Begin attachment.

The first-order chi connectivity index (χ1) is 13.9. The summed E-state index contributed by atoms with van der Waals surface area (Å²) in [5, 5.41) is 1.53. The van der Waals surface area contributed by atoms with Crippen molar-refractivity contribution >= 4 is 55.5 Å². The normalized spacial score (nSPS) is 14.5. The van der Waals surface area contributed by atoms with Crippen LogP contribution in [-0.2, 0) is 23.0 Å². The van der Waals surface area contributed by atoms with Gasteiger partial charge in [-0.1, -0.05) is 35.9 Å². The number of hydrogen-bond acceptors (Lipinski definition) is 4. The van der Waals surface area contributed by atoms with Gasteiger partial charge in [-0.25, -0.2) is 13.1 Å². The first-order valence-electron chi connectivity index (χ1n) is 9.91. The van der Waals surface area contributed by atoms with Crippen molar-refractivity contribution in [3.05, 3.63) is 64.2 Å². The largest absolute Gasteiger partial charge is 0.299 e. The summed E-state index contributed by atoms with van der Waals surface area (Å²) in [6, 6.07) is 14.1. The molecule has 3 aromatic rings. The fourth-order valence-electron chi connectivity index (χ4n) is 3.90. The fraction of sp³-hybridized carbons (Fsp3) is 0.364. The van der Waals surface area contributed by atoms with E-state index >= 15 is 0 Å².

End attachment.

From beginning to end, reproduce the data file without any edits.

The first-order chi connectivity index (χ1) is 13.9. The summed E-state index contributed by atoms with van der Waals surface area (Å²) in [5, 5.41) is 1.53. The van der Waals surface area contributed by atoms with Crippen molar-refractivity contribution >= 4 is 55.5 Å². The normalized spacial score (nSPS) is 14.5. The van der Waals surface area contributed by atoms with Crippen LogP contribution in [-0.2, 0) is 23.0 Å². The van der Waals surface area contributed by atoms with Gasteiger partial charge in [-0.1, -0.05) is 35.9 Å². The number of hydrogen-bond acceptors (Lipinski definition) is 4. The van der Waals surface area contributed by atoms with Gasteiger partial charge in [-0.25, -0.2) is 13.1 Å². The first-order valence-electron chi connectivity index (χ1n) is 9.91. The van der Waals surface area contributed by atoms with Crippen molar-refractivity contribution in [3.05, 3.63) is 64.2 Å². The largest absolute Gasteiger partial charge is 0.299 e. The summed E-state index contributed by atoms with van der Waals surface area (Å²) in [6, 6.07) is 14.1. The molecule has 3 aromatic rings. The fourth-order valence-electron chi connectivity index (χ4n) is 3.90. The fraction of sp³-hybridized carbons (Fsp3) is 0.364. The van der Waals surface area contributed by atoms with E-state index >= 15 is 0 Å².